I don't dig these absolutist and dogmatic diatribes about "my way is the right way and that's that." The right way is to build something well. If passing off a PSD to your dev team means a lot of things slip through the cracks, then that's not the right way for you. It's extremely important for designers to have a working knowledge of code so they understand the limitations and opportunities of the medium they are designing for, but this expectation that all designers must design in the browser is absurd. That's right in some cases, not in all, especially depending on the complexity of the application you're designing for. If I'm just trying to get a feel for how something looks, why should I waste time fiddling with code for positioning, when I can point and drag it in another tool and find a better output later?
I think more important than innately rejecting PSDs, is finding the process that works for your team. If you have a lot of interactivity that needs communicated, traditional design tools fail here.
I'm all for designers being more conscious of responsive designs, but articles like this ignore how great a tool Photoshop is for specing work. Instead of just handing off PSDs, I would encourage people to check out Edge Reflow, which can create HTML documents from PSDs: http://html.adobe.com/edge/reflow/photoshop-plug-in.html
You can then edit your document in a WYSWYG editor, and apply break points for different screen sizes.
The issue isn't with PSD, Photoshop or Reflow. The whole issue is that we hand off our work and "spec" our designs. The whole issue is that design comes first and development follows.
We need to realise that we're building products. Not code, not design, we're working on products that need to be used. Solve problems. Make lives better.
Tools can empower or destroy, always. The challenge is how we communicate to clients, manage expectations and work together as a whole. Let's ship stuff, together.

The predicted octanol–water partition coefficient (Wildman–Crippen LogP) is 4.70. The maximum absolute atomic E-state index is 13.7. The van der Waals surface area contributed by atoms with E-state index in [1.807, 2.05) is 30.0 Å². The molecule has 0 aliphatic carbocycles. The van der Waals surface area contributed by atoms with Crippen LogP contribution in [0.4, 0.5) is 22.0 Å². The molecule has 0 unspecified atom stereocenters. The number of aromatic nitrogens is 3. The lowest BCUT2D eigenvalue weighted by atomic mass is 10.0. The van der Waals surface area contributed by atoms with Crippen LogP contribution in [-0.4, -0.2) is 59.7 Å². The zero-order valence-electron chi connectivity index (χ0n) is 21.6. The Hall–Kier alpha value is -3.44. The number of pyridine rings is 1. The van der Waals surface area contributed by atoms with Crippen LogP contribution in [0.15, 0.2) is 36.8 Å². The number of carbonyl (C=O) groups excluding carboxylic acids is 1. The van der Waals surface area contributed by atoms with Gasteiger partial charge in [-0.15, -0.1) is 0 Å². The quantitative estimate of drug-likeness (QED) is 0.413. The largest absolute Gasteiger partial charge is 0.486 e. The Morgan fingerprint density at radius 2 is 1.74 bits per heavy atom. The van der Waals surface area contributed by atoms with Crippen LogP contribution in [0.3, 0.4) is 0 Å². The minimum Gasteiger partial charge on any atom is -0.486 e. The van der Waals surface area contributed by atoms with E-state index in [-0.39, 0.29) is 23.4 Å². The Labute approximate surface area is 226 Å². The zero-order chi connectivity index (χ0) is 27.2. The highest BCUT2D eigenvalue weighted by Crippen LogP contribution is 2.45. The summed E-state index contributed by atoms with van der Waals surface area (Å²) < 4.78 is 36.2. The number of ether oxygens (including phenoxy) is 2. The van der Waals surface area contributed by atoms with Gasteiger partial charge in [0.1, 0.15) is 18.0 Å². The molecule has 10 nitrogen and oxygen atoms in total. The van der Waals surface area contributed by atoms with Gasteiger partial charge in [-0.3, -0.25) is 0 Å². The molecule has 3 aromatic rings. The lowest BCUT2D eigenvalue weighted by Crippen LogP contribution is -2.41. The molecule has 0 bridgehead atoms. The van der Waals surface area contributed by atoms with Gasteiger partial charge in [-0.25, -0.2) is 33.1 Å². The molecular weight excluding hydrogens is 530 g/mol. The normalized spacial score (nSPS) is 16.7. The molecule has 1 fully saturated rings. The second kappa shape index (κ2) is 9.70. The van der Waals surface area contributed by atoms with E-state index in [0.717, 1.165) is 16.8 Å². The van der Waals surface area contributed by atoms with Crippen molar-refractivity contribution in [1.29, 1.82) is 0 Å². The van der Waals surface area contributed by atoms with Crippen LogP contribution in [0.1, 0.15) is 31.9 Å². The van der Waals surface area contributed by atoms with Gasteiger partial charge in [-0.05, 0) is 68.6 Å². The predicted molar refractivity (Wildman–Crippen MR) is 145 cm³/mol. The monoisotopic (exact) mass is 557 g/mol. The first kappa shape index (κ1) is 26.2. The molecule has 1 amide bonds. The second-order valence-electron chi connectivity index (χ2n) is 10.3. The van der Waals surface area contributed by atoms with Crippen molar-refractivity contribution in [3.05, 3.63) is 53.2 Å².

Designing without a developer involved is as bad as developing without a designer involved.
Let's ship stuff, together.
Agreed, and very well spoken.
I'm hoping for a future where development and design tools can converge and facilitate this better communication.
Yes, exactly: where development and design tools converge. There is the sweet spot. But I feel like current tools like reflow and macaw only converge on the terms of the designer.
I have done front-end development for quite a while, along with visual design. The biggest asset to my design toolbox was learning how to set up a good and modular front-end. If my designs are clean and consistent, I have to write less code. If I find myself writing too much code, I often refactor designs on the spot to make them simpler. And that works very well.
I haven't found this behaviour when just using design tools. It could be a good idea for one of your products; tell people when they are using unneeded complexity.
I tell people this all the time but he did a great job of putting some of the finer points into words.
Just realised this article is super old, but worth a read anyway.
Oct 25, 2013 isn't that old. As you were.
Ironically enough, it was these exact problems that lead me to switch from being primarily a designer to a front-end developer. Devs not being able to recreate designs well and my own lack of understanding the restrictions of application development ended up with me realizing I enjoyed coding designs more than making them in creative suite.
I think there's less of a recipe for workflow efficiency in this article and more a good, general idea: Collaborate and don't let either side of the fence remain unconnected from the other's process. A good artist knows the intricacies and quirks of their medium and a good engineer is never absent from the design process of what they're building.
If you roll your eyes at client signoff and think a PSD is an "artists impression of what the site should look like", you sound like a complete asshole, and I wouldn't want to work with you.